Ch5-Circular Motion-Revised 2/15/10
Circular Orbits Consider an object of mass m in a circular orbit about the Earth. Earth r The only force on the satellite is the force of gravity: Could incorporate personal response system questions from the College Physics by G/R/R 2E ARIS site (www.mhhe.com/grr), Instructor Resources: CPS by eInstruction, Chapter 5, Questions 9 and 20. Solve for the speed of the satellite: MFMcGraw Ch5-Circular Motion-Revised 2/15/10

Ch5-Circular Motion-Revised 2/15/10
Circular Orbits Example: How high above the surface of the Earth does a satellite need to be so that it has an orbit period of 24 hours? From previous slide: Also need, Combine these expressions and solve for r: MFMcGraw Ch5-Circular Motion-Revised 2/15/10

Ch5-Circular Motion-Revised 2/15/10
Circular Orbits Kepler’s Third Law It can be generalized to: Where M is the mass of the central body. For example, it would be Msun if speaking of the planets in the solar system. MFMcGraw Ch5-Circular Motion-Revised 2/15/10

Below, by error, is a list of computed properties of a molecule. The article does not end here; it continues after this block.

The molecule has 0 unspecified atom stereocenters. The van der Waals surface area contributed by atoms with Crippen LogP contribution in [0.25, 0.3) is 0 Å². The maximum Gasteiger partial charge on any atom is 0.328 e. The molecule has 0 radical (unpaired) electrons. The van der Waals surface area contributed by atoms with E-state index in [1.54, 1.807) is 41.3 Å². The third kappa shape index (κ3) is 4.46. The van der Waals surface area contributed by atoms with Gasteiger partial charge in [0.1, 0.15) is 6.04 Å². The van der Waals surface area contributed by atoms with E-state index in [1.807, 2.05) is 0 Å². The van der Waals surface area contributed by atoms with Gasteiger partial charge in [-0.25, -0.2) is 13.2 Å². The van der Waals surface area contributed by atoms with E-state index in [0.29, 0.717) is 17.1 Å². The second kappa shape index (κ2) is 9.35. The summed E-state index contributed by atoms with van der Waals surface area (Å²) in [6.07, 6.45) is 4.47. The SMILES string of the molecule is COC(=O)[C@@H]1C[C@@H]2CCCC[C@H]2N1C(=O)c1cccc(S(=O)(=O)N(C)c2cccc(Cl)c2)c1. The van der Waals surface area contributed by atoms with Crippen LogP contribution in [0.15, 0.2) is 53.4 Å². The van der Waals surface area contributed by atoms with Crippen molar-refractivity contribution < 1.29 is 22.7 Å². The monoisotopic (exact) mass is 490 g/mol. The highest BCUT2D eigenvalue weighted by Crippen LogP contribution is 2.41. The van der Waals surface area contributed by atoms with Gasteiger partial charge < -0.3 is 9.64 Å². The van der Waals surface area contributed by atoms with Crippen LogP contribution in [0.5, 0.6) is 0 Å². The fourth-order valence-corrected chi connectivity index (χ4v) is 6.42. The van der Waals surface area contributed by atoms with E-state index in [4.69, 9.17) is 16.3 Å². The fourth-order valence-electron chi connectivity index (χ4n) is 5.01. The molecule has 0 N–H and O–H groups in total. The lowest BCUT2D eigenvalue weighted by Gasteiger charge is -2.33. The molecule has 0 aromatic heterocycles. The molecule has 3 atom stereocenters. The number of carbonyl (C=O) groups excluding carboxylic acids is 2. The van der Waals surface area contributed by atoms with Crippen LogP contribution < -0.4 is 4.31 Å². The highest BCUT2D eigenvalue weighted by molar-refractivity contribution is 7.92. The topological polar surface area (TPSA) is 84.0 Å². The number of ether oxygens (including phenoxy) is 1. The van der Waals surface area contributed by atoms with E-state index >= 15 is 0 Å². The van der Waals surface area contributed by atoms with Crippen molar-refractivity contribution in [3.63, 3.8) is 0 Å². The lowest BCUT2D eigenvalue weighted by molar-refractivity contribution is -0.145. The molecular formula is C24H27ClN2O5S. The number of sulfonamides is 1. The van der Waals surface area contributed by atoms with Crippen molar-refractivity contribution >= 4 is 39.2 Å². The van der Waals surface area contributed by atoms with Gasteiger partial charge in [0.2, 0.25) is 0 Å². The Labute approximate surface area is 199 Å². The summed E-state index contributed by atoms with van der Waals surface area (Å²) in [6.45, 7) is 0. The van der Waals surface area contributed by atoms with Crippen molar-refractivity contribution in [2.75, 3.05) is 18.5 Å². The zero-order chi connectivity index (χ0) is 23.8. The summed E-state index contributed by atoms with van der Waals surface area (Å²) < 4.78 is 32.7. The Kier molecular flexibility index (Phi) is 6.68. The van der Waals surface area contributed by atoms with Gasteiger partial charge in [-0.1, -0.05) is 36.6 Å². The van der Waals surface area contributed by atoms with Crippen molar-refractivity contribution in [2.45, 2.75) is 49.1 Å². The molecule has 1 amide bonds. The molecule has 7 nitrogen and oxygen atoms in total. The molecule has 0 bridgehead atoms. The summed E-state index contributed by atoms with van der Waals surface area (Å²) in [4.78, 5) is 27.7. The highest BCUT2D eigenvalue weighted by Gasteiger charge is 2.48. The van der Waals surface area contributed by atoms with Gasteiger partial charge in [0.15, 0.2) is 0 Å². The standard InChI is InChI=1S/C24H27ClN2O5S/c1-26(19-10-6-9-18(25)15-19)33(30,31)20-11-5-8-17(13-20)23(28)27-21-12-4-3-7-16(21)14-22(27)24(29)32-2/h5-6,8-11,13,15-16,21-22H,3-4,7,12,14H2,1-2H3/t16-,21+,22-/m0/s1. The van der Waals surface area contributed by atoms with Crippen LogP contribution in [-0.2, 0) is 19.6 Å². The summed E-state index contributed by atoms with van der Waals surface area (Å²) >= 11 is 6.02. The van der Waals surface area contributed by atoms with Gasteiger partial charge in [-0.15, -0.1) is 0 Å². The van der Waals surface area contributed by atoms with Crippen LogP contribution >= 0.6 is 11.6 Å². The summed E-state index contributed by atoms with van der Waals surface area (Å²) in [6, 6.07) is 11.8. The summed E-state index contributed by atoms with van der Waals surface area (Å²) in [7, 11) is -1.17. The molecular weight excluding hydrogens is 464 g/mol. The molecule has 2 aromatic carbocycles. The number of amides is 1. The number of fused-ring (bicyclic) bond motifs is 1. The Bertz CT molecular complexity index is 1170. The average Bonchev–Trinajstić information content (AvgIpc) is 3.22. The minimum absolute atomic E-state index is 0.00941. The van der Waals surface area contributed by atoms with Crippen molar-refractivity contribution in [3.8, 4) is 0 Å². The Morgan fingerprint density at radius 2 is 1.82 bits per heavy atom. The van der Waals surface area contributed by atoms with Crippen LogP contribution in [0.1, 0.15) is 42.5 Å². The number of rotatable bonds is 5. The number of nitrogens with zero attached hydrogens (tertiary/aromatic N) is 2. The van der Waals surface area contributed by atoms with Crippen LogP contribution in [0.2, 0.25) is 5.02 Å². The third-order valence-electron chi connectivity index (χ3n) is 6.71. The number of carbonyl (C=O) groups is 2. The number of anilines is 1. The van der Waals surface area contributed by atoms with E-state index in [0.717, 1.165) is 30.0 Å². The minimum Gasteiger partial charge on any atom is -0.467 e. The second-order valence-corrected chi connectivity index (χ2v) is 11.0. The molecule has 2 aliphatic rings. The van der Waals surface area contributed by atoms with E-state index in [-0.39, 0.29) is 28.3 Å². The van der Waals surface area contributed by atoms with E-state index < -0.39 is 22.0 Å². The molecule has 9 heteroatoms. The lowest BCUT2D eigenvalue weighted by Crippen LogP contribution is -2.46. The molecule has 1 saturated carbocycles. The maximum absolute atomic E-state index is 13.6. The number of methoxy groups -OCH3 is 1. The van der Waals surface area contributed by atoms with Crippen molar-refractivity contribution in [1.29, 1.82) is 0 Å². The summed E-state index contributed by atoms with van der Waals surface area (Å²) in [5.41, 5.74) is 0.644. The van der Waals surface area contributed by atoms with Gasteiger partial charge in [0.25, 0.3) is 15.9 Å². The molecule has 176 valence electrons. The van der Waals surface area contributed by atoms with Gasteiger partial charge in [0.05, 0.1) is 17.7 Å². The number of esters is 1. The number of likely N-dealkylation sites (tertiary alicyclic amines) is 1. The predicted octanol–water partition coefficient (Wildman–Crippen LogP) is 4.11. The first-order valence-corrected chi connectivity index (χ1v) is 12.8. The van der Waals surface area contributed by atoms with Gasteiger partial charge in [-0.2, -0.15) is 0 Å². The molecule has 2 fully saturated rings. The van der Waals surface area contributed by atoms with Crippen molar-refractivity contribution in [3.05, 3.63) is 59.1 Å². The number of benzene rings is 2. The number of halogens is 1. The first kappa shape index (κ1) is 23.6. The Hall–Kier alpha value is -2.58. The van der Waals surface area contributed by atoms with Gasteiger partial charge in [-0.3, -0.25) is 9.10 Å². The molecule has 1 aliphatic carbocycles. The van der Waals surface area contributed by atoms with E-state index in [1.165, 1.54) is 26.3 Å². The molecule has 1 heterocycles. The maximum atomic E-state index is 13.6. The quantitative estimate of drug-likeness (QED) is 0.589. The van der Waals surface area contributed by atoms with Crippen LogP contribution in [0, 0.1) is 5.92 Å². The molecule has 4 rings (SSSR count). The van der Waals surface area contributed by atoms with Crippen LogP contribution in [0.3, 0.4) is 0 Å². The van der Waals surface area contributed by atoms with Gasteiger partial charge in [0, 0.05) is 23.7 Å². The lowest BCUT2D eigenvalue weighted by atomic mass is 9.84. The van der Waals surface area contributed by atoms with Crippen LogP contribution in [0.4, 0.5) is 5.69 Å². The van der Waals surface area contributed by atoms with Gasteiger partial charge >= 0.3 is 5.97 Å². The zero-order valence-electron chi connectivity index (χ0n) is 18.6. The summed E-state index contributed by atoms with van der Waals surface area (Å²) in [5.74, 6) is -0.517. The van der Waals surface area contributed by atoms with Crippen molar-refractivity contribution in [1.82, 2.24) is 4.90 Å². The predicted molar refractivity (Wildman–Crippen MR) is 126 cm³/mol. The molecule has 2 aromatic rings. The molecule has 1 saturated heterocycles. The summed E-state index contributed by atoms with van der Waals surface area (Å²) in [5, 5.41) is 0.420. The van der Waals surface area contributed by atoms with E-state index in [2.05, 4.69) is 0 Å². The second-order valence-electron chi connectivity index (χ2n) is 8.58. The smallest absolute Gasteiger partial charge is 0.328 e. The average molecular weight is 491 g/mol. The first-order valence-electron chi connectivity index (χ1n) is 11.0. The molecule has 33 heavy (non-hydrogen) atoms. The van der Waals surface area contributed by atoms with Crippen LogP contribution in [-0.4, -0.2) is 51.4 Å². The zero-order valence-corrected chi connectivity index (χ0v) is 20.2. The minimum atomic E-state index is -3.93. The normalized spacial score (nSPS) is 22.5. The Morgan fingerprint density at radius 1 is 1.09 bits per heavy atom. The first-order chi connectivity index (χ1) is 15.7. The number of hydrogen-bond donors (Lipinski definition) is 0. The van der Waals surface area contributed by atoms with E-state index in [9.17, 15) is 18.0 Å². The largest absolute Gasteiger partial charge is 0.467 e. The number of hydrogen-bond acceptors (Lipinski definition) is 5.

Nonuniform Circular Motion
Nonuniform means the speed (magnitude of velocity) is changing. at v ar a There is now an acceleration tangent to the path of the particle. Could incorporate personal response system questions from the College Physics by G/R/R 2E ARIS site (www.mhhe.com/grr), Instructor Resources: CPS by eInstruction, Chapter 5, Questions 5, 10, 11, 12, and 15. The net acceleration of the body is This is true but useless! MFMcGraw Ch5-Circular Motion-Revised 2/15/10

Nonuniform Circular Motion